Adam Dunn

Adam Dunn is congratulated in the dugout after driving in a run with a sacrifice fly. (Chris Sweda / Chicago Tribune / August 29, 2014)

Adam Dunn prefaced the statement with a warning that he was about to be cheesy, but he then decided he didn't care.

The designated hitter has a month left in a four-year White Sox career that often failed to meet the expectations that come with a $56 million contract. He said Friday he is going to spend his last month with the club before free agency or retirement trying to help young players learn so they can live up to their own expectations on and off the field.

"It has been a very difficult time here," Dunn said. "And there are so many young guys on this team, I really want them to know not only how to play on the field … but how to handle themselves by being good teammates, by being good people. More than anything I do on the field, that's the most important thing I will leave, hopefully a lasting impression."

Dunn said earlier this month that he will make a decision whether he will retire or play another season at a later date. He sounded like a player pondering the meaning of his career when he added that he is judging his success on how he can help the younger players grow rather than his stats, which in four seasons in Chicago entering Friday were at a .202 batting average with 105 home runs, 275 RBIs and 718 strikeouts.

Dunn said since the beginning of spring training that he thought the Sox could win in his final season with the club, but instead he will spend his 14th straight October watching other teams in the playoffs.

“We petered out at the wrong time,” Dunn said. “We fought hard for a long time, but we just had a bad run, and that’s where we’re at. For people to sit here and say, ‘I told you so, I knew it was going to happen,’ kind of pisses you off because if they did really feel that way then they’re not going to be someone I want to associate with.”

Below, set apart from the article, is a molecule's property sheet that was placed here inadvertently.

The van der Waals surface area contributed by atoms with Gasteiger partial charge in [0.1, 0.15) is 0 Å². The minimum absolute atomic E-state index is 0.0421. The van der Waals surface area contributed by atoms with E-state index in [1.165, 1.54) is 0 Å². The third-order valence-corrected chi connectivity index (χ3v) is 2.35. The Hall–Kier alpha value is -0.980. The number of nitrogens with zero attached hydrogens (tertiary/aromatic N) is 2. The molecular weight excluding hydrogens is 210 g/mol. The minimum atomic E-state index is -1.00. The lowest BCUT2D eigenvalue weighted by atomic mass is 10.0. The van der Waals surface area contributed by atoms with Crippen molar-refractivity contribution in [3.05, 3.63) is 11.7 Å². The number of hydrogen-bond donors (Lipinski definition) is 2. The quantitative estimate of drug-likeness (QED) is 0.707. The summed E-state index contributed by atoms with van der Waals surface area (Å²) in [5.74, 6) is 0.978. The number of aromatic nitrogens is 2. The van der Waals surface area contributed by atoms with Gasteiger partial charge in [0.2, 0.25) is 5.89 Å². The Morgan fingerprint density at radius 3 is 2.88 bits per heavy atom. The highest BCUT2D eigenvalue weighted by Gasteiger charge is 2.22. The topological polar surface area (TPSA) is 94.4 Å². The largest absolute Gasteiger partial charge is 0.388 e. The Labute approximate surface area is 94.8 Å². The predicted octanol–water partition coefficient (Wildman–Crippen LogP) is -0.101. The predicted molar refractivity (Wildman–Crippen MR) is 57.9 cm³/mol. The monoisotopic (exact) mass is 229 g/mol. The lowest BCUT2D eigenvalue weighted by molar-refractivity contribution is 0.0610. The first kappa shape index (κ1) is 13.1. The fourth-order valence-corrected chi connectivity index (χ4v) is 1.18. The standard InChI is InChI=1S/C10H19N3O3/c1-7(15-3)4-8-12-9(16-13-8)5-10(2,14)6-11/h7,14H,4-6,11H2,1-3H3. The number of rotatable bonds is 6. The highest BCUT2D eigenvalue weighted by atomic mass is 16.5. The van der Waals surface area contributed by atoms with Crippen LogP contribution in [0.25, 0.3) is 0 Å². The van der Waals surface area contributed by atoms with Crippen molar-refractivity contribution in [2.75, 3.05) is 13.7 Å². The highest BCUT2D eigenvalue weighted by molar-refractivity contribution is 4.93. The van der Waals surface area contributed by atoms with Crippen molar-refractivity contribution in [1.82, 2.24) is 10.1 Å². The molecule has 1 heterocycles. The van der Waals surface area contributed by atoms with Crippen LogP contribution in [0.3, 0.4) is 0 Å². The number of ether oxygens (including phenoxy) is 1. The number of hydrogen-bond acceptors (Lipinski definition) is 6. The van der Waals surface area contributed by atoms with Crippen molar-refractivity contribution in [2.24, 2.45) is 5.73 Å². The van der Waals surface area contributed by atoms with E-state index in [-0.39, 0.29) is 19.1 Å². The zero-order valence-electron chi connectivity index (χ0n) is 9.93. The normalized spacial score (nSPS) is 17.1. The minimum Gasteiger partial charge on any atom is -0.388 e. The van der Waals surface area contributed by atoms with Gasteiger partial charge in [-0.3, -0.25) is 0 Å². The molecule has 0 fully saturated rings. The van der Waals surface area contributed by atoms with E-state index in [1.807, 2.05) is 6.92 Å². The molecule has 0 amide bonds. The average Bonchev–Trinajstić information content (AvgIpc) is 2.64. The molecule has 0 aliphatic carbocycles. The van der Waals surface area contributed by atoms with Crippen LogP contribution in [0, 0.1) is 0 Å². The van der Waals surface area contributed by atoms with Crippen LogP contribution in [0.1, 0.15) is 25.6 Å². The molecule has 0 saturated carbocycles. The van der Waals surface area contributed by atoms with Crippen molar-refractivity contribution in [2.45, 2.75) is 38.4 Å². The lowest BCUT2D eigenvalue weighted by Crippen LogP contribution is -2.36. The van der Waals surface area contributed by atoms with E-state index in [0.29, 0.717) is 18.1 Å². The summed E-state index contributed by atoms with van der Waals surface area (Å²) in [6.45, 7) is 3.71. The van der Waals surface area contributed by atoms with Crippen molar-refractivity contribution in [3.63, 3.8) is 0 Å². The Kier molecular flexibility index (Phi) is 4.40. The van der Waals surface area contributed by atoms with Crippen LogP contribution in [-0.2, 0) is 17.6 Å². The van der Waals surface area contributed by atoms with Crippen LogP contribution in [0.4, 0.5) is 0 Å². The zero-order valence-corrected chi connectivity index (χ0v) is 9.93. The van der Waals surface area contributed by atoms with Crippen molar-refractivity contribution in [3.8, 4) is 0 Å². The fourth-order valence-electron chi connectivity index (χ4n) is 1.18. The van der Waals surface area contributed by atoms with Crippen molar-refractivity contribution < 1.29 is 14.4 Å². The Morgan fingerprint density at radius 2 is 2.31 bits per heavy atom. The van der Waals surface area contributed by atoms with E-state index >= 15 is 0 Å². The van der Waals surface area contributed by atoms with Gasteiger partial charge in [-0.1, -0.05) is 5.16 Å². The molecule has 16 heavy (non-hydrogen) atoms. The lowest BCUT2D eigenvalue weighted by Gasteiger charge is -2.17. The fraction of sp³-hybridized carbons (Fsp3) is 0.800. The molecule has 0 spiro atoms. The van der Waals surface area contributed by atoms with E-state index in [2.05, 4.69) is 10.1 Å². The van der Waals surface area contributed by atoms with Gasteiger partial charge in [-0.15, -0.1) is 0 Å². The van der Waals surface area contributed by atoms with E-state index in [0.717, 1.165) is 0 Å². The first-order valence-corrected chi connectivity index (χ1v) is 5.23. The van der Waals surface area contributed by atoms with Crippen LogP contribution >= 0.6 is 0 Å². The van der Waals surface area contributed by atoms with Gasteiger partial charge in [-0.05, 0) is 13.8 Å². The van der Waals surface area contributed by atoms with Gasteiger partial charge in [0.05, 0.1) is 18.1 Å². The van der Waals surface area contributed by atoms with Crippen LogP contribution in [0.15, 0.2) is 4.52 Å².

Dunn may not have a lot to do on the field in the final month anyway. Paul Konerko could see more at-bats as he wraps up the final month of his career, and the Sox might have their eye on calling up another designated hitter/first baseman, Andy Wilkins, who hit his 30th home run with Triple-A Charlotte on Friday night.

With the Sox entering Friday 7-17 in August, they don't have much to focus on but the young group of players who will be with the Sox after Dunn.

"Guys get old; young guys come up," Dunn said. "You just hope that what you have done in here … rubs off, because if it did you've had a pretty successful career. That lasts longer than stats."

Harrelson could cut back: Sox broadcaster Ken Harrelson is considering cutting back on his schedule, possibly reducing the number of road games he covers so he can spend more time with his family, he told WSCR-AM 670.

"I have a 10-year-old and 7-year-old (grandson) playing ball in South Bend, and I am missing a lot of it," Harrelson said. "If I told you I was not thinking about (cutting back) I would be lying. I am thinking about it. I have not made a decision, but it will be one that my family will help me with.

Harrelson said through a Sox spokesman Friday that he didn't have more to add to those comments. Harrelson, 73 next week, has a four-year contract with the Sox through 2015.

"Hawk will talk with his family and members of the White Sox front office, and a collective decision will be made in terms of his 2015 schedule, which could be no change or altering his schedule," the Sox said in the statement.

Growing pains: Sox manager Robin Ventura said he understands right fielder Avisail Garcia will go through some growing pains after returning from a shoulder injury. Garcia is hitting .200 with 15 strikeouts in August.

"There's still some development in there that's going on," Ventura said. "Any time a guy who has that long a stretch of being on the DL … he'll get a shot of adrenaline right when he gets out there, and then this is the tough part for him."

ckane@tribune.com

Twitter @ChiTribKane